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Modern Persecution, or Insane Asylums Unveiled
The principle has just flashed upon my mind by which you expect to cure insanity, and this principle is faithfully applied to your patients, viz.:
"Evil of the like kind must be used to correct an evil," that is, you act as though the more insane the treatment bestowed, the more likely to effect a cure of insanity! You seem entirely averse to even meeting us on the plane of rationality.
I cannot hold converse with any one who will not manifest more rationality and common sense than you do in these wards.
For example, last Saturday night, I could not talk with you in response to those "beats of your hand!" I do not know how to meet you on so low a plane of rationality or intellect as you come about us with, and seem to expect our response as insane as your introduction; and there is not one in our hall (if I except Mrs. Fisher, and even she expresses more when she does speak) but shows more intelligence in their intercourse with me, than you do, in our wards.
Even when I, in as lady-like a manner as I possibly could do it, went to your parlor, Sabbath afternoon, and asked you if you did not pity us, for our disappointment in not having chapel service; your only response was:
"Oh! you must read to them."
But, at the same time, must have nothing to read!
Indeed, this is a more insane act than I know how to perform for your patients.
But, by pressing my suit, I did get some old papers to read, plainly saying:
"Good enough for insane beings."
And, if I attempt to manifest even intelligence enough to express a preference for the news as found in the late papers, I must only expect some renewed expression of insult and indignity, derision and scorn.
Again, when I told yon, in as lady-like manner as I could, that my room was so cold that a cloth would freeze in it, and I was obliged to go to bed to keep sufficiently warm, not to expose my health; you simply turned speechless away, as much as to say:
"Insane people don't know whether they are cold or hot, neither do I care."
No wonder, Dr. McFarland, that I do not seek you as a comforter, a friend, a brother. I do avoid you, out of respect to my feelings as a human being,
Oh! Dr. McFarland, it is hard for me, with my intellect and my Christianity, to put up with such treatment, from a human being, who has a form like God. I can't understand you, I can't see what you can mean to treat me so.
I used, at first, when I heard complaints of wrongs, to tell the patients
"Go with them to Dr. McFarland, he is our friend, we can confide in him."
But they would reply," it is of no use, he will turn from us in disdain, speechless!"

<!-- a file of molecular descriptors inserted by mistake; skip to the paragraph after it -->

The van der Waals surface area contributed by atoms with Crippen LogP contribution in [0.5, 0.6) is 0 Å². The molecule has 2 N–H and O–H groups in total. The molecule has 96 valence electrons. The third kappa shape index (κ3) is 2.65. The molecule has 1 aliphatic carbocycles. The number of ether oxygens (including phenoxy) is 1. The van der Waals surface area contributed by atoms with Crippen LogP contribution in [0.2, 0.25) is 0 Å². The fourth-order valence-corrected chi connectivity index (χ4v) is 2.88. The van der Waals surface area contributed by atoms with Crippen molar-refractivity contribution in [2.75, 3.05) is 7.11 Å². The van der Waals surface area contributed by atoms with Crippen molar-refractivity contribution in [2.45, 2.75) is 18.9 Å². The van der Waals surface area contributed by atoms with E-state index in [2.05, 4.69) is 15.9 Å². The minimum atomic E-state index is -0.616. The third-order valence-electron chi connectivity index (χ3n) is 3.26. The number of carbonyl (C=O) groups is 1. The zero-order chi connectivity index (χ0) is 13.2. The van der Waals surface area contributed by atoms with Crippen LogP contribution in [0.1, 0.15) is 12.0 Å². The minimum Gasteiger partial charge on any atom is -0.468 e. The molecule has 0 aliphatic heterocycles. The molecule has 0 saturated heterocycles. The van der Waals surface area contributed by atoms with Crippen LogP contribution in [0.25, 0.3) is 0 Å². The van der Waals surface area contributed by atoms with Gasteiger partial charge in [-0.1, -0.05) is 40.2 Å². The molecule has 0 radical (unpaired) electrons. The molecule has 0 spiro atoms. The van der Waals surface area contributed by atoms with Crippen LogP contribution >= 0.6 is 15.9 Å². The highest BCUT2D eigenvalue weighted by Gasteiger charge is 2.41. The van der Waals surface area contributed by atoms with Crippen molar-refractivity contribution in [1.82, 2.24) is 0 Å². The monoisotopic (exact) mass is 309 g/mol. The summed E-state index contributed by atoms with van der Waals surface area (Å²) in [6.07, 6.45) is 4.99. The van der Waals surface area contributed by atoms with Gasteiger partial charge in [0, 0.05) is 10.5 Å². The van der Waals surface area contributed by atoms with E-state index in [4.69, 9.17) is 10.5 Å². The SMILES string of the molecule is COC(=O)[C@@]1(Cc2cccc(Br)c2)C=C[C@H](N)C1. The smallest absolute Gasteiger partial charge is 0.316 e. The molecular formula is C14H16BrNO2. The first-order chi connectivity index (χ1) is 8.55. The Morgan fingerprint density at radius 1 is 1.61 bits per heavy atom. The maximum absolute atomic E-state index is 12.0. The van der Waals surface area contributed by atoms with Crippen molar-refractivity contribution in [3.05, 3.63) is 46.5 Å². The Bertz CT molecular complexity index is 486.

And now I know, from both sad experience and observation, that it is too true, you are not our friend. You are our tormentor, and we avoid you to save our feelings.
What is it that causes such a wail of horror to pervade this house, at the intelligence of a now arrival?
And what causes the thrill of joy at the discharge of a patient, when they leave exclaiming:
"I am thankful to get away from this place with my life?"
"What means the oft repeated expression on the part of both the patients and the employees:
"If there is any hell in the universe, I believe it is here?"
"It is almost impossible to do right here -- no encouragement whatever."
"If it is possible to do right in hell, we can do right here," &c., &c.
Oh! Dr. McFarland, can you cause such a state of things and not be an insane man?
I really fear that Nebuchadnezzar's punishment has already so far been felt, by you, that you are past the power of reason to move you. I have even now tried this, my last appeal upon you, in defiance of the oft repeated instruction:
"It is of no use -- you cannot affect the doctor -- he is adamant itself."
Yes, your own wife has told me: "Writing will be of no use, whatever."
"But it will be of use -- it will clear my skirts of the guilt of your own lost soul -- lost, in spite of warning and rebuke. And I shall receive from my Saviour the plaudit, "she hath done what she could" for suffering humanity under Dr. McFarland's charge.
And, although I speak no more to you upon the subject, I shall not relinquish my purpose, until both the Trustees and the Legislature are importuned, by facts, to trust no more human beings under your care, until you have been disciplined in an insane asylum, yourself, until you can claim to give evidence of being a sane man, by your own actions.
You need not sneer at this. I have hundreds on my side, already; such men as the one who told me himself, that he believed this Asylum was conducted more like a penitentiary than an insane asylum. He has had a wife here for years, and made no better by your punishments.
Many men have had wives and daughters here, whose testimony is credited in spite of your calling it "their insanity."
The world are no longer to give more credit to testimony than to their own observation. Those that you call insane, others do not. You have stood upon your position, now you must stand upon your own acts.